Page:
Public opinion polls can be great snapshots of what the public at large thinks about certain issues. However, a large chunk of the public doesn’t vote. Even in the contentious 2020 election, only 66.8% of eligible Americans voted. The US Census Bureau noted that this election had the “highest voter turnout of the 21st century.”
In an interview with Stephen Colbert, Jake Tapper attributed the difference between polling and vote outcomes to the gap between the public and the voters. That’s born out in votes on various forms of gun control. The New York Times showed public polling that suggested 83-91% of the public’s support for background checks in four states in 2016. Votes on those measures ranged from 48-59%. Public polling consistently overestimates support for ballot measures that offer changes that the public supports.
However, these disparities aren’t only about who shows up to vote and who stays home. The same New York Times story points out that voters can support an idea but not its implementation. Someone could support sports betting in Colorado but could’ve voted against its legalization because the initiative failed to properly fund problem gambling programs. It’s harder to get a group to agree on a specific solution than it is to get a group to oppose change.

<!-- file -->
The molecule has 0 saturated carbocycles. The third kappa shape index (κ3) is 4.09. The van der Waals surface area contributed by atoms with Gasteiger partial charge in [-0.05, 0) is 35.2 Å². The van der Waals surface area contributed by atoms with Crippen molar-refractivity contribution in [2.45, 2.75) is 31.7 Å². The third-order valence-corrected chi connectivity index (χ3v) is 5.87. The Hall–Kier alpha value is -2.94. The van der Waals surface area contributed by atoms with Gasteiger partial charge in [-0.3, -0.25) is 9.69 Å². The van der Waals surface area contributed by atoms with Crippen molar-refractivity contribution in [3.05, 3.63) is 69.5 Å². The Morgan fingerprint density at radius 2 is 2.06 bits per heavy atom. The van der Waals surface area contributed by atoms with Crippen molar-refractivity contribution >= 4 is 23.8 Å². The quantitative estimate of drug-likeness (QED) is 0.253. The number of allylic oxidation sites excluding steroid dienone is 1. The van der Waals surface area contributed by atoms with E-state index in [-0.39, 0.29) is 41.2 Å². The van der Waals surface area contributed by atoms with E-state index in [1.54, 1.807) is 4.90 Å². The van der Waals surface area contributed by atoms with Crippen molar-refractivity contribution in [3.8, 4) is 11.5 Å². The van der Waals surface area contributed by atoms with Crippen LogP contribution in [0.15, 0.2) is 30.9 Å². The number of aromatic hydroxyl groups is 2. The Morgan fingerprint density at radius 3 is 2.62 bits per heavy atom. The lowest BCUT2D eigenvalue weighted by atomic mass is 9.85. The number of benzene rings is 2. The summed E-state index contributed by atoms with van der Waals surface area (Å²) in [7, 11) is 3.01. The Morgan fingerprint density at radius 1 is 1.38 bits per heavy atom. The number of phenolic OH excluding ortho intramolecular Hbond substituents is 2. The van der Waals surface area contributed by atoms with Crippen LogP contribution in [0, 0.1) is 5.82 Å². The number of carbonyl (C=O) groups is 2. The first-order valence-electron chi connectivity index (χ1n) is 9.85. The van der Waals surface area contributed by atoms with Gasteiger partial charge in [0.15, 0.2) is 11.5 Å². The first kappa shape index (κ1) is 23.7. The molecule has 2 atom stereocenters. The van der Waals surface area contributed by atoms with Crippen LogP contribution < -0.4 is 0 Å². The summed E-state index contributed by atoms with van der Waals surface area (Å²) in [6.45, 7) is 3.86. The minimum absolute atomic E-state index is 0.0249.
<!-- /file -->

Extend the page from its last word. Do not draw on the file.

The gap between the public and the voters is part of the reason that public opinion polls should not be used for predictions about voting patterns. Instead, political bettors should take them into account to correct for overconfidence in their models.
What Public Opinion Polls Can Be Good For
If political bettors know that votes don’t match up with public opinion polls, they can get themselves ahead of the public that consumes these polls like sports updates. If political bettors can spot overconfidence in different markets, they can take advantage of it.
PredictIt’s state and local markets are better places to account for the gap between public polling and voting outcomes. It’s easier to study the impact of targeted campaigning than to predict the outcomes of the midterms or presidential elections. State and local politics also have more potential to rise above partisanship, offering chances to bet against conventional wisdom. (They’re uncommon, but not so rare that studious bettors can’t find potential examples in key states.)
For ambitious political bettors, there’s no getting around building out a betting model flexible enough to make it from one election season to the next. Bettors will have to find their own betting systems. But they can at least avoid the mistake of taking public opinion at face value.